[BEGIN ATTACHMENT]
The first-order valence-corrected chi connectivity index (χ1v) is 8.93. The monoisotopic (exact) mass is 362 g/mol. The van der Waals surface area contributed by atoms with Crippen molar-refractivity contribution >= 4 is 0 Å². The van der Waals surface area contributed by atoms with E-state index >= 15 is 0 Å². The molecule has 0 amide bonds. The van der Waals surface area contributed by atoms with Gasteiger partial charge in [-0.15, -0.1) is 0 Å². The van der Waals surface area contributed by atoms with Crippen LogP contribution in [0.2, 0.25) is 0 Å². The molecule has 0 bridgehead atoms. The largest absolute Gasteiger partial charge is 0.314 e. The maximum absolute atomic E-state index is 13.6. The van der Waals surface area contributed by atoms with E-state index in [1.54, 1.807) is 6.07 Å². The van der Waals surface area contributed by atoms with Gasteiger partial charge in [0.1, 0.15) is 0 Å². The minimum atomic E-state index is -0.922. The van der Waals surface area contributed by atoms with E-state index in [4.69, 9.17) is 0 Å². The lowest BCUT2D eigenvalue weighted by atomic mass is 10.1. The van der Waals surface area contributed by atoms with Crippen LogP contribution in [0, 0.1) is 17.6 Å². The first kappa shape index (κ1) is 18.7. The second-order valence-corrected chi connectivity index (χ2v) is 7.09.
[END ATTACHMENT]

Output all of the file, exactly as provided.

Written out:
The first-order valence-corrected chi connectivity index (χ1v) is 8.93. The monoisotopic (exact) mass is 362 g/mol. The van der Waals surface area contributed by atoms with Crippen molar-refractivity contribution >= 4 is 0 Å². The van der Waals surface area contributed by atoms with E-state index >= 15 is 0 Å². The molecule has 0 amide bonds. The van der Waals surface area contributed by atoms with Gasteiger partial charge in [-0.15, -0.1) is 0 Å². The van der Waals surface area contributed by atoms with Crippen LogP contribution in [0.2, 0.25) is 0 Å². The molecule has 0 bridgehead atoms. The largest absolute Gasteiger partial charge is 0.314 e. The maximum absolute atomic E-state index is 13.6. The van der Waals surface area contributed by atoms with E-state index in [1.54, 1.807) is 6.07 Å². The van der Waals surface area contributed by atoms with Gasteiger partial charge in [0.1, 0.15) is 0 Å². The minimum atomic E-state index is -0.922. The van der Waals surface area contributed by atoms with E-state index in [4.69, 9.17) is 0 Å². The lowest BCUT2D eigenvalue weighted by atomic mass is 10.1. The van der Waals surface area contributed by atoms with Crippen LogP contribution in [0, 0.1) is 17.6 Å². The first kappa shape index (κ1) is 18.7. The second-order valence-corrected chi connectivity index (χ2v) is 7.09.